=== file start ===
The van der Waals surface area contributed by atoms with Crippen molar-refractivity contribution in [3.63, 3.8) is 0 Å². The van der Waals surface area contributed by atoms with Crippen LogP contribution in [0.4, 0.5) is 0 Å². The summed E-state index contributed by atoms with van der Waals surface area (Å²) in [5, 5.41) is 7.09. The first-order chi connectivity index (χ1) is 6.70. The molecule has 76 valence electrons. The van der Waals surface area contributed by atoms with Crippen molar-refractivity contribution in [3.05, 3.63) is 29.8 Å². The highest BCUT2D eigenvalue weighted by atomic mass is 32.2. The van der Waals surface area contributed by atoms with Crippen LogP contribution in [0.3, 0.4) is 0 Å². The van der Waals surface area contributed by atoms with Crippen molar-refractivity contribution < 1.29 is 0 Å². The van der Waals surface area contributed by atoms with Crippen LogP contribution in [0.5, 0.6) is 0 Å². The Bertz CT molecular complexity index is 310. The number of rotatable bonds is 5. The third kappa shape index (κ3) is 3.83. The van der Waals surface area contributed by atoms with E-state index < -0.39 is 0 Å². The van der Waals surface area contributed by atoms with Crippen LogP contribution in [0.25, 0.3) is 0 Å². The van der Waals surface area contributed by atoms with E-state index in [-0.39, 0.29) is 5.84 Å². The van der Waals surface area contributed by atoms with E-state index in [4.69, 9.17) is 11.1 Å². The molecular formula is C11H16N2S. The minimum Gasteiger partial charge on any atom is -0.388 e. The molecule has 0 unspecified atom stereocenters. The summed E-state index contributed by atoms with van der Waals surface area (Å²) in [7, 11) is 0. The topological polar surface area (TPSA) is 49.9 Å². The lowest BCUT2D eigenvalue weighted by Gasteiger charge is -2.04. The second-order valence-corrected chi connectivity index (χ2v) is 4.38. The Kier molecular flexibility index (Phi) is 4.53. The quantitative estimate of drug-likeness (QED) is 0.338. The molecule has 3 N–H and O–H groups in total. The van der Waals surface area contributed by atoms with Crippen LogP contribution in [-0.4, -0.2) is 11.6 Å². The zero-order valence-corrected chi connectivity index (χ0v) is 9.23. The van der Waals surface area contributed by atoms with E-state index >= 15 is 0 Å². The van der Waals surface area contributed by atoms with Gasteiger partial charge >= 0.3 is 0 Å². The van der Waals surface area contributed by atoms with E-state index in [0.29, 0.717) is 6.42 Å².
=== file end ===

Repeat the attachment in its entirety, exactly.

The van der Waals surface area contributed by atoms with Crippen molar-refractivity contribution in [3.63, 3.8) is 0 Å². The van der Waals surface area contributed by atoms with Crippen LogP contribution in [0.4, 0.5) is 0 Å². The summed E-state index contributed by atoms with van der Waals surface area (Å²) in [5, 5.41) is 7.09. The first-order chi connectivity index (χ1) is 6.70. The molecule has 76 valence electrons. The van der Waals surface area contributed by atoms with Crippen molar-refractivity contribution in [3.05, 3.63) is 29.8 Å². The highest BCUT2D eigenvalue weighted by atomic mass is 32.2. The van der Waals surface area contributed by atoms with Crippen LogP contribution in [0.3, 0.4) is 0 Å². The van der Waals surface area contributed by atoms with Crippen molar-refractivity contribution < 1.29 is 0 Å². The van der Waals surface area contributed by atoms with Crippen LogP contribution in [0.5, 0.6) is 0 Å². The Bertz CT molecular complexity index is 310. The number of rotatable bonds is 5. The third kappa shape index (κ3) is 3.83. The van der Waals surface area contributed by atoms with E-state index < -0.39 is 0 Å². The van der Waals surface area contributed by atoms with Crippen LogP contribution in [0.25, 0.3) is 0 Å². The van der Waals surface area contributed by atoms with E-state index in [-0.39, 0.29) is 5.84 Å². The van der Waals surface area contributed by atoms with E-state index in [4.69, 9.17) is 11.1 Å². The molecular formula is C11H16N2S. The minimum Gasteiger partial charge on any atom is -0.388 e. The molecule has 0 unspecified atom stereocenters. The summed E-state index contributed by atoms with van der Waals surface area (Å²) in [7, 11) is 0. The topological polar surface area (TPSA) is 49.9 Å². The lowest BCUT2D eigenvalue weighted by Gasteiger charge is -2.04. The second-order valence-corrected chi connectivity index (χ2v) is 4.38. The Kier molecular flexibility index (Phi) is 4.53. The quantitative estimate of drug-likeness (QED) is 0.338. The molecule has 3 N–H and O–H groups in total. The van der Waals surface area contributed by atoms with Crippen LogP contribution in [-0.4, -0.2) is 11.6 Å². The zero-order valence-corrected chi connectivity index (χ0v) is 9.23. The van der Waals surface area contributed by atoms with E-state index >= 15 is 0 Å². The van der Waals surface area contributed by atoms with Gasteiger partial charge >= 0.3 is 0 Å². The van der Waals surface area contributed by atoms with E-state index in [0.29, 0.717) is 6.42 Å².